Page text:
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Find the minimum of c(3a+4b) when a^2+b^2 +c^2=1.

  1. May 14, 2017 #1

    ssd

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    1. The problem statement, all variables and given/known data

    Given a,b,c real and a^2+b^2 +c^2=1, to find the minimum of c(3a+4b)
    2. Relevant equations


    3. The attempt at a solution
    No positive clue yet.
     
  2. jcsd
  3. May 14, 2017 #2
    What is the condition for a point [itex](a,b,c)[/itex] to be the minimum point of a function?
     
  4. May 14, 2017 #3

    phyzguy

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    I suggest you look up Lagrange's method of undetermined multipliers. It is a good method for solving problems of this type. Have you studied it in your class?
     
  5. May 14, 2017 #4

    Ray Vickson

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    For each choice of ##a## and ##b## there are two choices for ##c##:
    $$c = + \sqrt{1-a^2-b^2}\\
    c = - \sqrt{1-a^2-b^2}
    $$
    Each choice of ##c = c(a,b)## gives you a function ##F(a,b) = (3a + 4b) c(a,b)## to minimize. This new problem does not have an equality constraint anymore, but it still has a restriction ##a^2 + b^2 \leq 1##, which you can try to ignore when making your first solution attempt
     
  6. May 14, 2017 #5

    ssd

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    Thanks all for your kind suggestions. The Lagrangian multiplier solves the problem.
     
  7. May 14, 2017 #6

    mfb

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    I would introduce new coordinates:
    $$x=\frac {3a+4b}{5}$$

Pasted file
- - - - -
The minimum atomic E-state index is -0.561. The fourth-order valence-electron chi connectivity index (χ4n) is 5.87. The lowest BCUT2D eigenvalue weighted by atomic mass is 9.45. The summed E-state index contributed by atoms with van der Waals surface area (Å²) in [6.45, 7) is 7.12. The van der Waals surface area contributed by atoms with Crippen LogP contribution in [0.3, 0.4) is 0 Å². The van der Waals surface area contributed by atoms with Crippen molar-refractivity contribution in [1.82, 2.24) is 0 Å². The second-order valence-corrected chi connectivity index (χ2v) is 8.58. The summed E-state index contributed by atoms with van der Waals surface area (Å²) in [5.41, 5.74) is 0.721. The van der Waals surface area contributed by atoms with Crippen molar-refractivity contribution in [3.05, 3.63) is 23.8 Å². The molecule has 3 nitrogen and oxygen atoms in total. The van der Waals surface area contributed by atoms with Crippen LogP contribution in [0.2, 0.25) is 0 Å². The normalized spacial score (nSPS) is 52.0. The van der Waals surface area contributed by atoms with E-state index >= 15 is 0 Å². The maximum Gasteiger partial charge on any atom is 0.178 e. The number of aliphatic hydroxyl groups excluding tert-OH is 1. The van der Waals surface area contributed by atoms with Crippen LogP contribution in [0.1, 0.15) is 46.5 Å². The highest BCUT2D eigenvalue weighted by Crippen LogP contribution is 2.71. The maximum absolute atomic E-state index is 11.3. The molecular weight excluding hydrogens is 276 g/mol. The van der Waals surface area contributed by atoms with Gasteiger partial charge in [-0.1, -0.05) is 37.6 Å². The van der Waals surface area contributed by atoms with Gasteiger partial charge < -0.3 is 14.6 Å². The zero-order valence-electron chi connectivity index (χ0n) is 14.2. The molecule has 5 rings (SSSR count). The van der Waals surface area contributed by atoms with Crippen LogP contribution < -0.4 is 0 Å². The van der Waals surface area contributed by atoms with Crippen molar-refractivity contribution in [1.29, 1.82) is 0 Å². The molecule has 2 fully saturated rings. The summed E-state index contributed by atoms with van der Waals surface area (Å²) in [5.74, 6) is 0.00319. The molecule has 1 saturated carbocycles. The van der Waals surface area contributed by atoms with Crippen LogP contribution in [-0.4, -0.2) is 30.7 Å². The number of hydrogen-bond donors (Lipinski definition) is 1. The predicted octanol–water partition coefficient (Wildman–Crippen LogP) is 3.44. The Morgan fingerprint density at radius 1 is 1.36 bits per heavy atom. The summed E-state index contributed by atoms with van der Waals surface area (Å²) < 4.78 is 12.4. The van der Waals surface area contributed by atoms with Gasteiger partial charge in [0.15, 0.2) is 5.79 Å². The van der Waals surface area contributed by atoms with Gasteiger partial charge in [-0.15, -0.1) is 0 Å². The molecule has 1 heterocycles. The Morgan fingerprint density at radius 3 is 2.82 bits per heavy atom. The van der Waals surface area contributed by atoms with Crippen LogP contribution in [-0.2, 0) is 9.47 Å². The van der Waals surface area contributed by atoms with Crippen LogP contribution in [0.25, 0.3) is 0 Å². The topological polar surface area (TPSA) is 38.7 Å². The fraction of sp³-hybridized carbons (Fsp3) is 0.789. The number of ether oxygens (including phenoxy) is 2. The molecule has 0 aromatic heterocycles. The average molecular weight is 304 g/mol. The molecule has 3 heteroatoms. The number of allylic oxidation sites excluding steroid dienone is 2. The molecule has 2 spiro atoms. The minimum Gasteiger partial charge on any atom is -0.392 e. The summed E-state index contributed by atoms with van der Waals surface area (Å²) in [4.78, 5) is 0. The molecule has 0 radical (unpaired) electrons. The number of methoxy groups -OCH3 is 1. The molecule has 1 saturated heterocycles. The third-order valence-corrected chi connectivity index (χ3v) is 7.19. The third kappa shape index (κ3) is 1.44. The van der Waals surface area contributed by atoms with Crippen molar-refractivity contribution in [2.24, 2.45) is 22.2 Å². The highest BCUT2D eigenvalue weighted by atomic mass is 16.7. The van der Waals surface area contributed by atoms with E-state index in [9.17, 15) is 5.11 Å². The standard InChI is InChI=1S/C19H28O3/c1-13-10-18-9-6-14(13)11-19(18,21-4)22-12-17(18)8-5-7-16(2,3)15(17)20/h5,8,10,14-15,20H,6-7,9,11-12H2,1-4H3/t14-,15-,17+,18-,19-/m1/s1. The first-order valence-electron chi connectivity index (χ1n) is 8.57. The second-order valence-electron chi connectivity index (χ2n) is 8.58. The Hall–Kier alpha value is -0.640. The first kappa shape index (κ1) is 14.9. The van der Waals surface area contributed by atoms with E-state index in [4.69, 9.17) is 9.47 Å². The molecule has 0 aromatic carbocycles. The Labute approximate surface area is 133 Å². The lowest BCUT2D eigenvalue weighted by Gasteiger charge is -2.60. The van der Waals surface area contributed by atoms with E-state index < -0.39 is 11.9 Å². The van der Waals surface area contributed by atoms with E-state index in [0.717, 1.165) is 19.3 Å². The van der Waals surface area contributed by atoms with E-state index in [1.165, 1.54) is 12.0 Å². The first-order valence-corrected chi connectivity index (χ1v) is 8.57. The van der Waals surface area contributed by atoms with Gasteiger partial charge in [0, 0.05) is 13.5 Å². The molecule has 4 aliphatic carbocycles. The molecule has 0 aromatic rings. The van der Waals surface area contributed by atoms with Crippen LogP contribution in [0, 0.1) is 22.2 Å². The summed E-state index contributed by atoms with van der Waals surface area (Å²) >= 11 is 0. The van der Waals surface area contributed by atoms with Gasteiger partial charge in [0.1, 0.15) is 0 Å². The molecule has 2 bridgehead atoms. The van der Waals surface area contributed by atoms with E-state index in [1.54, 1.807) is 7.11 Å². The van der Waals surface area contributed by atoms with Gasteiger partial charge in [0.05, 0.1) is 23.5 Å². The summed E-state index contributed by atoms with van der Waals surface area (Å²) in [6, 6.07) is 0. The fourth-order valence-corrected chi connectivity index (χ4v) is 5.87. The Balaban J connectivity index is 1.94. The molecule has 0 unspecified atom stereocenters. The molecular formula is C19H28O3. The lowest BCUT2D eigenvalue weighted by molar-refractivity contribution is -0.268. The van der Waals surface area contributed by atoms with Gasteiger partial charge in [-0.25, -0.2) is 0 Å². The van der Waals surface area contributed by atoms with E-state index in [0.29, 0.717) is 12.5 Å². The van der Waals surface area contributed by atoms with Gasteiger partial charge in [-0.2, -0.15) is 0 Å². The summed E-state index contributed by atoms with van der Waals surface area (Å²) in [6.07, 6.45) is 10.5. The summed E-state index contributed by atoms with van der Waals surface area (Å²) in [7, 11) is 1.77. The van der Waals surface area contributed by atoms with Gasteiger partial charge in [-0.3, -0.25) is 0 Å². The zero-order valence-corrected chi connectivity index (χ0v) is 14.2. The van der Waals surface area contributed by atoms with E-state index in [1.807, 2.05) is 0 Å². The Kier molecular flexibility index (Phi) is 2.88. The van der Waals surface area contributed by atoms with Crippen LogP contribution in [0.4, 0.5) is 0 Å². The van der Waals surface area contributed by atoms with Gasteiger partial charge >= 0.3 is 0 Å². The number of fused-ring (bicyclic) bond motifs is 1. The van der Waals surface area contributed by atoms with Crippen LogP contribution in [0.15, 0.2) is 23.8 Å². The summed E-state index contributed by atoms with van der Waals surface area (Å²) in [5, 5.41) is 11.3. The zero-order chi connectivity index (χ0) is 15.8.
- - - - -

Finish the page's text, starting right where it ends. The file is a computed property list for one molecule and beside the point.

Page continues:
$$y=\frac {4a-3b}{5}$$
    This is just a rotation in the a,b plane.
    Now we have to minimize ##5cx## with the constraint ##c^2+x^2+y^2=1##. As you found an answer already: By inspection, we see that ##c=-x=\pm \frac{1}{\sqrt 2}## leads to a minimum. Alternatively, introduce a second set of coordinates for the sum and the difference of c and x to make it a one-dimensional problem.
     
  8. May 19, 2017 #7

    ssd

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    Thanks mfb. Nice approach.
     
  9. May 19, 2017 #8

    epenguin

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    If that solves the problem what is the solution please?

    I have some doubts, whether e.g. for the problem to make sense a, b, c should be restricted to be positive, or ask minimum absolute value or that your minimum is a a calculus minimum not the least value.
     
    Last edited: May 19, 2017
  10. May 19, 2017 #9

    ssd

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    The result is a=-1/2, b=-1/2, c=1/√2 as per my calculations.
     
    Last edited: May 19, 2017
  11. May 19, 2017 #10

    phyzguy

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    I think you made a mistake. I agree that c^2 = 1/2. The value of c(3a+4b) for your solution is -7√2/4 = -2.47. There is another condition where c(3a+4b) = -2.5. Why don't you walk us through your LaGrange multiplier calculation and let's see where you went wrong.
     
  12. May 19, 2017 #11

    ssd

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    Surely I shall check my calculations. Notwithstanding though, when it is -2.5?
     
  13. May 19, 2017 #12

    mfb

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    At ##c=-x=\pm \frac{1}{\sqrt 2}## and ##y=0## using x and y as defined in post 6. a and b will have different magnitudes at the minima.
     
  14. May 19, 2017 #13

    phyzguy

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    Since this is in the homework section, I can't give you my solution. Like I asked, walk me through how you arrived at your solution and we will critique it.
     
  15. May 20, 2017 #14

    ssd

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    Well, I got it. a=-3/5√2 and b= -4/5√2.
    Actually I mentally calculated the minimum of 3a+4√(1/2-a^2) is at a=1/2 and that was the mistake. Since, our minimum could be the min of 3a-4√(1/2-a^2).
     
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